Egypt's dismal human rights record caused relations between Sisi and the administration of former US president Barack Obama to deteriorate before Trump entered the White House in 2017. 

Obama met Sisi only once in September 2014, on the sidelines of the United Nations General Assembly meetings. 

For most of the meeting, the former US president refused to look at his Egyptian guest, amid reports of tensions over the brutality with which Sisi had treated the opposition, especially the Muslim Brotherhood, the movement of late president Mohamed Morsi who was ousted in July 2013 in a military coup led by Sisi himself. 

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"The events of 2013 in Egypt caused relations between Cairo and Washington to deteriorate because of opposition in the US to the way Morsi was ousted," Nadia Helmi, a professor of political science at Beni Suef University, told MEE.  

Tensions between the two administrations held back cooperation between Cairo and Washington on many fronts. In September 2014, the US Congress withheld hundreds of millions of dollars in economic aid to Egypt.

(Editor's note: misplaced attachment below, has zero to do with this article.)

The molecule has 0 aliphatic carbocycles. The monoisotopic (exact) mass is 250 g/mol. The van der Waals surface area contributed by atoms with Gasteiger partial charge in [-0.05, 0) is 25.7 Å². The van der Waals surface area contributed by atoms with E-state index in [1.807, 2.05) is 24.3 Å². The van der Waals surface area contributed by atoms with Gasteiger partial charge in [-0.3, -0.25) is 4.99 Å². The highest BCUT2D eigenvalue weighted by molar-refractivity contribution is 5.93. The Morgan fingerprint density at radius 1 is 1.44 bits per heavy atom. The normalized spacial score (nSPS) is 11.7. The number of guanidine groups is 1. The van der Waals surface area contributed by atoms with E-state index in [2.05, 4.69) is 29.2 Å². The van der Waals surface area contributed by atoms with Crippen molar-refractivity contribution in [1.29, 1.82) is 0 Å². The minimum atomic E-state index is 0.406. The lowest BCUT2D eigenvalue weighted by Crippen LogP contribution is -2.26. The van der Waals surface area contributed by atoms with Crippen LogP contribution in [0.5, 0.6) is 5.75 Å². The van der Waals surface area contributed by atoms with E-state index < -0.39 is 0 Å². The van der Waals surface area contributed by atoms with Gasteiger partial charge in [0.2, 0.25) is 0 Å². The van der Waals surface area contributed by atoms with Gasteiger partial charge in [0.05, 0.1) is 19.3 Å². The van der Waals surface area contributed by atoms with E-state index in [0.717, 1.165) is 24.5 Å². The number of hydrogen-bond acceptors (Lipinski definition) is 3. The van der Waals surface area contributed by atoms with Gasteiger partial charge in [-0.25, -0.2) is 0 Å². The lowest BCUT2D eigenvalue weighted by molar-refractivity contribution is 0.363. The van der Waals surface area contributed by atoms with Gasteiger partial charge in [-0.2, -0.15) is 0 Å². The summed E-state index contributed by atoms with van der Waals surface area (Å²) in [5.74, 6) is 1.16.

Military cooperation between the two sides was also negatively affected, with - among other things - the US delaying the delivery to Cairo of F-16 fighter jets that Egypt sent earlier to the US for repair. 

'Chemistry' between Sisi and Trump 

But Trump's coming to power offered Sisi and his administration relief from Obama's stress on human rights issues. 

Sisi was the first head of state to contact Trump to congratulate him on his election victory. Ahead of his election, Trump said there was chemistry between him and the Egyptian leader.

"The chemistry between Trump and Sisi reflected very positively on relations between Egypt and the US," Helmi said. "It caused a new chapter in relations between the two countries to start, one based on common interests."